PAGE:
Denver's Urban and Mountain Parks Offer Trails, Gardens, Nature, Music & More



The city of Denver has nearly 20,000 acres of urban parks and mountain parkland. Denver made a brilliant decision in the early 1900s: To acquire parcels of land in the mountains as part of the city's parks system. Genesee Park, home of Denver's famous herd of bison, was acquired in 1912. The acreage of Lookout Mountain Park, which includes the Buffalo Bill Museum & Grave, was acquired in 1915. Red Rocks Park & Amphitheatre opened in 1941 and gained National Historic Landmark status in 2015. In addition to providing easy access to an extensive network of trails and spectacular views of the city and Continental Divide, the mountain parks preserve significant Colorado landscapes and intriguing pieces of Western history. Within Denver's Metro Area, the urban parks are no less impressive. Four Mile Historic Park preserves the oldest standing structure in Denver, and within the 330 acres of City Park are two of Denver's premier attractions, the Denver Zoo and stellar Museum of Nature & Science. Although Cherry Creek State Park and Coors Field are not part of the system, they are part of the city's metropolitan landscape where residents and visitors can enjoy green space and recreation. The 10 parks here are just the start. Denver has dozens of parks to explore and enjoy, and one is likely within a few blocks of wherever you're standing.



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Denver was born where Cherry Creek and the South Platte River meet, and that's exactly where Confluence Park is. Among its attractions is a whitewater course for kayakers, but it's also an area where walkers, runners, cyclists and others use picturesque paths along the river for their land-based recreation and relaxation. It is thrilling to watch accomplished kayakers brave the rapids against the backdrop of modern city skyline. The park is also the setting for a free summer concert series and it's an excellent spot for city dwellers to escape the summer heat simply by dipping their toes in the water. Currently a major area of the park is under construction after a long delay, but it will soon be upgraded and made even better, so stay tuned.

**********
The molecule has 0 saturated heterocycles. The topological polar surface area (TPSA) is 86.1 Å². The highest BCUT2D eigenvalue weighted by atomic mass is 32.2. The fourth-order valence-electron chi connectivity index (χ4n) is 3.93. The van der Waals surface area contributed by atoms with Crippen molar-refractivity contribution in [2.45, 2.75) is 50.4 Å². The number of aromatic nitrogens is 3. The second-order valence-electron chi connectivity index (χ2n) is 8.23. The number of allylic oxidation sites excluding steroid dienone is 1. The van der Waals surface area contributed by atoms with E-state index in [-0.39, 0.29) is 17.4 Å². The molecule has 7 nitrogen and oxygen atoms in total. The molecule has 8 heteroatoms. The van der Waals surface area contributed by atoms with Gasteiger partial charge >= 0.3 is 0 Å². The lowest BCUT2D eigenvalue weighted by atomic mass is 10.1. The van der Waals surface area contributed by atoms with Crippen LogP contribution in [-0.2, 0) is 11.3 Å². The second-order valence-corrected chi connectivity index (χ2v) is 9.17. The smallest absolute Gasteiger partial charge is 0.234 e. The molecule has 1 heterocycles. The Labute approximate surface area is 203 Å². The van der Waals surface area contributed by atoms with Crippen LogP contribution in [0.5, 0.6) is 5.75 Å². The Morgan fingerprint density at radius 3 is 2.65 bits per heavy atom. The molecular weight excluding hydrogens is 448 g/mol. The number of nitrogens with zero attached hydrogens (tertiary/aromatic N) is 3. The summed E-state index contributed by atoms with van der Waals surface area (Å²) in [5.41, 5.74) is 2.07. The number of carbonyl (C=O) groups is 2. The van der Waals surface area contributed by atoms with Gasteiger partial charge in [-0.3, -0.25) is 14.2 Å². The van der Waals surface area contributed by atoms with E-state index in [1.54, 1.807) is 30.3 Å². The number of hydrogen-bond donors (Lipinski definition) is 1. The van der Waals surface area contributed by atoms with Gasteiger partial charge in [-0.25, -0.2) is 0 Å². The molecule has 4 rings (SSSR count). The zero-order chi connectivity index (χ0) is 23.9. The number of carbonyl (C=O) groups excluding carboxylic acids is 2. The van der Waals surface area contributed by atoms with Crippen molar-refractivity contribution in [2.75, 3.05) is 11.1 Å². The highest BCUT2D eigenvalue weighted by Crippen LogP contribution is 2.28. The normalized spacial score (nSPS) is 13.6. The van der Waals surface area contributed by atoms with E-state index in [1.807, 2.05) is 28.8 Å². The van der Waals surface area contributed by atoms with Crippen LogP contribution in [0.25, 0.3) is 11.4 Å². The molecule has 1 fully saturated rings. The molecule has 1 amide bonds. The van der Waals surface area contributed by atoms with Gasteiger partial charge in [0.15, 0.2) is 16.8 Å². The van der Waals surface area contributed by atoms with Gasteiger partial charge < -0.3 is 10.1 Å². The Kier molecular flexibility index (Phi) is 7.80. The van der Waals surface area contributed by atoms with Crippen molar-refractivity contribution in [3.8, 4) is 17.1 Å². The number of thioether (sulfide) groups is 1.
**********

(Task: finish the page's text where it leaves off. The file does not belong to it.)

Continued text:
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Opened in 1995, Coors Field is a 76-acre ballpark in Denver's LoDo neighborhood, at the corner of Blake and 20th streets. While the park provides a great view of the game from every seat, if you sit along the first base/right field side, you'll also be treated to spectacular views of the Rocky Mountains that tower over Denver's skyline. Fans who arrive early can try for autographs from the players, between sections 116-121 and 142-146, up to 40 minutes prior to the game. Don't miss the Interactive Area, located behind the bullpens on the main concourse at Gate A, where fans can hit baseballs in a video batting cage, test their pitching speed and more. There's also a family seating section of the ballpark, perfect for families with younger children, where alcohol is not permitted.


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At 2,413 acres, Genesee Park is the largest of Denver's mountain parks and the first in the mountain park system, acquired in 1912. It's also home to the city's historic bison herd of about 20 animals, and a Civilian Conservation Corps historic shelter and picnic area near the summit of Genesee Mountain. You've probably seen signs for the Chief Hosa Campground on I-70, the park's overnight spot for both RV and tent campers—a mountain getaway just a few miles from downtown Denver. For experienced hikers, the park offers the historic 11.5-mile Beaver Brook Trail, accessible from May to November and rated as difficult, thanks in part to an elevation gain of 1,900 feet. Whether you visit for the day or overnight, Genesee Park is a true gem in Denver's incredible parks system.